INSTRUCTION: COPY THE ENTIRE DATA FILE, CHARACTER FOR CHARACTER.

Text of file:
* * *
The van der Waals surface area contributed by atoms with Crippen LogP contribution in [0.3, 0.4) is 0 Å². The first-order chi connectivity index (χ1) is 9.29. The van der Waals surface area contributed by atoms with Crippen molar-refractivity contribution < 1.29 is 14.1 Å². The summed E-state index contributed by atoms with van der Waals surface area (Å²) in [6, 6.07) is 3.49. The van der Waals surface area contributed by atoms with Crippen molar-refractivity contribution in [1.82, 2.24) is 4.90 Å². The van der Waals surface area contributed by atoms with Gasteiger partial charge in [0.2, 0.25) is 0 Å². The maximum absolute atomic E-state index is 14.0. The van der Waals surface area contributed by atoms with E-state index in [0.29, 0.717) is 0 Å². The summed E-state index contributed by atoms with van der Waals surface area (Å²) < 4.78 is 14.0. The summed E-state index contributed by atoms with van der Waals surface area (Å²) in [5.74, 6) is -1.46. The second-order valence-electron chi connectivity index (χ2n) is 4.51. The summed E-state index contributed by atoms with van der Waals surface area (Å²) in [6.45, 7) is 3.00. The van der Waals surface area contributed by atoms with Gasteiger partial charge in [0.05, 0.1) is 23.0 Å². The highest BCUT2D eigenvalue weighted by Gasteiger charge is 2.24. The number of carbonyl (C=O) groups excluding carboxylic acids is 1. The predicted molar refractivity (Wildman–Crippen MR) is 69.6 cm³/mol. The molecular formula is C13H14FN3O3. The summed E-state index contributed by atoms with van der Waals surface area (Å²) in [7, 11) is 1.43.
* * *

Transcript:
The van der Waals surface area contributed by atoms with Crippen LogP contribution in [0.3, 0.4) is 0 Å². The first-order chi connectivity index (χ1) is 9.29. The van der Waals surface area contributed by atoms with Crippen molar-refractivity contribution < 1.29 is 14.1 Å². The summed E-state index contributed by atoms with van der Waals surface area (Å²) in [6, 6.07) is 3.49. The van der Waals surface area contributed by atoms with Crippen molar-refractivity contribution in [1.82, 2.24) is 4.90 Å². The van der Waals surface area contributed by atoms with Gasteiger partial charge in [0.2, 0.25) is 0 Å². The maximum absolute atomic E-state index is 14.0. The van der Waals surface area contributed by atoms with E-state index in [0.29, 0.717) is 0 Å². The summed E-state index contributed by atoms with van der Waals surface area (Å²) < 4.78 is 14.0. The summed E-state index contributed by atoms with van der Waals surface area (Å²) in [5.74, 6) is -1.46. The second-order valence-electron chi connectivity index (χ2n) is 4.51. The summed E-state index contributed by atoms with van der Waals surface area (Å²) in [6.45, 7) is 3.00. The van der Waals surface area contributed by atoms with Gasteiger partial charge in [0.05, 0.1) is 23.0 Å². The highest BCUT2D eigenvalue weighted by Gasteiger charge is 2.24. The number of carbonyl (C=O) groups excluding carboxylic acids is 1. The predicted molar refractivity (Wildman–Crippen MR) is 69.6 cm³/mol. The molecular formula is C13H14FN3O3. The summed E-state index contributed by atoms with van der Waals surface area (Å²) in [7, 11) is 1.43.